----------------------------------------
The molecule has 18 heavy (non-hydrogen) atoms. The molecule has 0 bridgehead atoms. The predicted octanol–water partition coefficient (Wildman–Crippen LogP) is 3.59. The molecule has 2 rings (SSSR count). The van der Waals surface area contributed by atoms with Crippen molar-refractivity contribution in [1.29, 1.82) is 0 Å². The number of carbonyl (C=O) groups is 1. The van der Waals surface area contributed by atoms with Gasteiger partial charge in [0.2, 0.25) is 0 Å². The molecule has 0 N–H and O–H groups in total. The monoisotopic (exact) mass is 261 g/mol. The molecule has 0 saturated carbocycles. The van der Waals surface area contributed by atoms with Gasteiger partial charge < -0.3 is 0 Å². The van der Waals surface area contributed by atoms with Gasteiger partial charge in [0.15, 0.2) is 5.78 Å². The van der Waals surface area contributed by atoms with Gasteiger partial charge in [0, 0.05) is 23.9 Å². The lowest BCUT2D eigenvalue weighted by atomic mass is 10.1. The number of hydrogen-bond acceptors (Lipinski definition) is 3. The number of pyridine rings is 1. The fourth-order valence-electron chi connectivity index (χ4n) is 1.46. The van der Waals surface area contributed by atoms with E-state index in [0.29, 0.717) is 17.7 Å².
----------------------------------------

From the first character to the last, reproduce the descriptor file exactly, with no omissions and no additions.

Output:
The molecule has 18 heavy (non-hydrogen) atoms. The molecule has 0 bridgehead atoms. The predicted octanol–water partition coefficient (Wildman–Crippen LogP) is 3.59. The molecule has 2 rings (SSSR count). The van der Waals surface area contributed by atoms with Crippen molar-refractivity contribution in [1.29, 1.82) is 0 Å². The number of carbonyl (C=O) groups is 1. The van der Waals surface area contributed by atoms with Gasteiger partial charge in [0.2, 0.25) is 0 Å². The molecule has 0 N–H and O–H groups in total. The monoisotopic (exact) mass is 261 g/mol. The molecule has 0 saturated carbocycles. The van der Waals surface area contributed by atoms with Gasteiger partial charge < -0.3 is 0 Å². The van der Waals surface area contributed by atoms with Gasteiger partial charge in [0.15, 0.2) is 5.78 Å². The van der Waals surface area contributed by atoms with Gasteiger partial charge in [0, 0.05) is 23.9 Å². The lowest BCUT2D eigenvalue weighted by atomic mass is 10.1. The number of hydrogen-bond acceptors (Lipinski definition) is 3. The number of pyridine rings is 1. The fourth-order valence-electron chi connectivity index (χ4n) is 1.46. The van der Waals surface area contributed by atoms with E-state index in [0.29, 0.717) is 17.7 Å².